Max Planck Institute for Comparative Public Law and International Law
|Max Planck Institute for Comparative Public Law and International Law|
The institute building in Heidelberg
|Carrier:||Max Planck Society|
|Legal form of the carrier:||Registered association|
|Seat of the wearer:||Munich|
|Type of research:||Basic research|
|Areas of expertise:||Jurisprudence , international law|
|Basic funding:||Federal government (50%), states (50%)|
|Management:||Armin von Bogdandy (Managing Director)|
The Max Planck Institute for Comparative Public Law and International Law ( Max Planck Institute for Comparative Public Law and International Law ) was established in 1949 by the Max Planck Society founded (MPG) and has its headquarters in Heidelberg . Today's institute building is located in the northern part of the Neuenheimer Feld , part of the Handschuhsheim district .
The institute is regularly headed by two directors, with the management changing between the directors every two years. Until the end of 2012 the directors of the institute were Rüdiger Wolfrum (since 1993) and Armin von Bogdandy (since 2002). In 2013 Anne Peters succeeded Wolfrum.
When the Max Planck Society founded the Institute for Comparative Public Law and International Law in 1949 , the Kaiser Wilhelm Institute for Comparative Public Law and International Law still existed in Berlin-Dahlem as part of the German Research University, which in turn came from a foundation of the entrepreneur Carl Leopold Netter emerged from 1916/18. This is also where the library that was relocated to Mecklenburg during the war returned. Carl Bilfinger was the director of this Kaiser Wilhelm Institute until the summer of 1946, but he was already performing his office in Heidelberg, which is why Karl von Lewinski provisionally headed the institute in Berlin .
Lewinski's successor was the diplomat Erich Kraske (1881–1954), who was increasingly critical of the institute's involvement in the German Research University. During his term of office in 1949, the MPI for Foreign Public Law and International Law was founded in Heidelberg under the direction of Carl Bilfinger. He no longer had any great sympathy for the “Berlin Fragment” and favored its dissolution or transfer to Heidelberg. However, this was opposed to the interests of the Berlin Senate, which in turn demanded that the MPG “rebuild the Berlin Institute into a fully-fledged research facility”.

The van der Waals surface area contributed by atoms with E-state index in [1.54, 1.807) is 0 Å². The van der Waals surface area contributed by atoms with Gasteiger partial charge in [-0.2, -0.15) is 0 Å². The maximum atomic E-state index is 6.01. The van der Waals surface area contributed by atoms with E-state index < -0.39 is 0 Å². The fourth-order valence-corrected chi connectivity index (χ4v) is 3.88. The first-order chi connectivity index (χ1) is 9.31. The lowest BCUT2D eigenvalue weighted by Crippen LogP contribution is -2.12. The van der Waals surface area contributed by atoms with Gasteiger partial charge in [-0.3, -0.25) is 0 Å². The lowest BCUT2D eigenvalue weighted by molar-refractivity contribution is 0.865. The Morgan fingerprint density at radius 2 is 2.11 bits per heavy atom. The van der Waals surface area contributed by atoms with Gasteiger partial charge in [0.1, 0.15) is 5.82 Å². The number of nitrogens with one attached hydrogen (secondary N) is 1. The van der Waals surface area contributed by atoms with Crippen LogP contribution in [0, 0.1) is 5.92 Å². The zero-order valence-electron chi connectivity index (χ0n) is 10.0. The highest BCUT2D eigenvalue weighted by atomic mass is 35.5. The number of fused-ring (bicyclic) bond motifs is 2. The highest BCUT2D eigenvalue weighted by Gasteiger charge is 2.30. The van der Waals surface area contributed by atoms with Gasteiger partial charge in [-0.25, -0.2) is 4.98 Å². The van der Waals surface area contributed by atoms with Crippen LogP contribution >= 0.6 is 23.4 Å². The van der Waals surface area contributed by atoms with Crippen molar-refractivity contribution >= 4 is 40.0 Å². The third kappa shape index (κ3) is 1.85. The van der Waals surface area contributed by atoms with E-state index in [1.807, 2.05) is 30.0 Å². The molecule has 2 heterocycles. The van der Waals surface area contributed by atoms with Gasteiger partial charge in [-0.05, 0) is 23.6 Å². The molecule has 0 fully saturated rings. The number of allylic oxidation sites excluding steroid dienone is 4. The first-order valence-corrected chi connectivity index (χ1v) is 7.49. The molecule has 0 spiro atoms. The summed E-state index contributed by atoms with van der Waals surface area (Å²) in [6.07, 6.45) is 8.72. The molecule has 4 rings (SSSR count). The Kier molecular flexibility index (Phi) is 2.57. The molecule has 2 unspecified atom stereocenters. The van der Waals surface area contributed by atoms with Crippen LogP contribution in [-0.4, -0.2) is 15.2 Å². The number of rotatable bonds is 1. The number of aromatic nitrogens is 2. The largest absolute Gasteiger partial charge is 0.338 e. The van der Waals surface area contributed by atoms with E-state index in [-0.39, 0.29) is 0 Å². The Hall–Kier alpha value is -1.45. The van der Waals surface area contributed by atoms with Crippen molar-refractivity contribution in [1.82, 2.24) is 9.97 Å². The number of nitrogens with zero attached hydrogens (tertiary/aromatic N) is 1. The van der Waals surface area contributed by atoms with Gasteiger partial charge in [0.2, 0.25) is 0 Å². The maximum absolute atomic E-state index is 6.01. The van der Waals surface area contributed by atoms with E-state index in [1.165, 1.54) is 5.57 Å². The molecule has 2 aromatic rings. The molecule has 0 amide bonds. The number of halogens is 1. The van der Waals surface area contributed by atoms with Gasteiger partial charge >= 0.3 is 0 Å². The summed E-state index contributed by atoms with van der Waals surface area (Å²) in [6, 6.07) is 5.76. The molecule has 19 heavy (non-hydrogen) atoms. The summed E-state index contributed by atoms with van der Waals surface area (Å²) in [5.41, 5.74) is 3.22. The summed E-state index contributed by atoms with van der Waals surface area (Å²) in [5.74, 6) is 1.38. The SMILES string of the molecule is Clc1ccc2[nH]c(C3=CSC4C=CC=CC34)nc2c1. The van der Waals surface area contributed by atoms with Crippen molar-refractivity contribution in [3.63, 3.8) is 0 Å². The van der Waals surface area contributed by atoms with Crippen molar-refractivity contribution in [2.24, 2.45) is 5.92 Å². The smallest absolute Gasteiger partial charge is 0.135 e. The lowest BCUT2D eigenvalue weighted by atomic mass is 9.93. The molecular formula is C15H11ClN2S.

The different ideas about the future of the Berlin Institute developed against the background of the looming dissolution of the German Research University . Following the request of the Berlin Senate would have meant for the MPI to operate two institutes with the same name, which is why alternative solutions were sought. Ultimately, however, on July 1, 1953, the Kaiser Wilhelm Institute for Comparative Public Law and International Law became the “Berlin Department” of the Heidelberg MPI. This initially meant looking for new areas of focus for the Berlin Institute, but soon led to the gradual winding up of the “Berlin Department” under Hermann Mosler. At first parts of the library moved to Heidelberg, and in the summer of 1960, after an agreement with the Berlin Senate, the institute itself could be transferred to Heidelberg. The parts of the library that remained in Berlin were loaned from the Max Planck Society to the Free University of Berlin .
The institute is one of the most renowned institutions in German-speaking countries, researching questions of international law , European law , comparative law in public law and the theoretical foundations of transnational law. Directors and former directors of the Institute have advised the federal government and other government agencies on many cases and have appeared on their behalf in various courts. So represented z. B. Jochen Abr. Frowein presented the federal government to the International Court of Justice in the Certain Properties case (Liechtenstein v. Germany). In addition, they have held outstanding national and international positions, v. a. in international courts of law. The following are to be mentioned: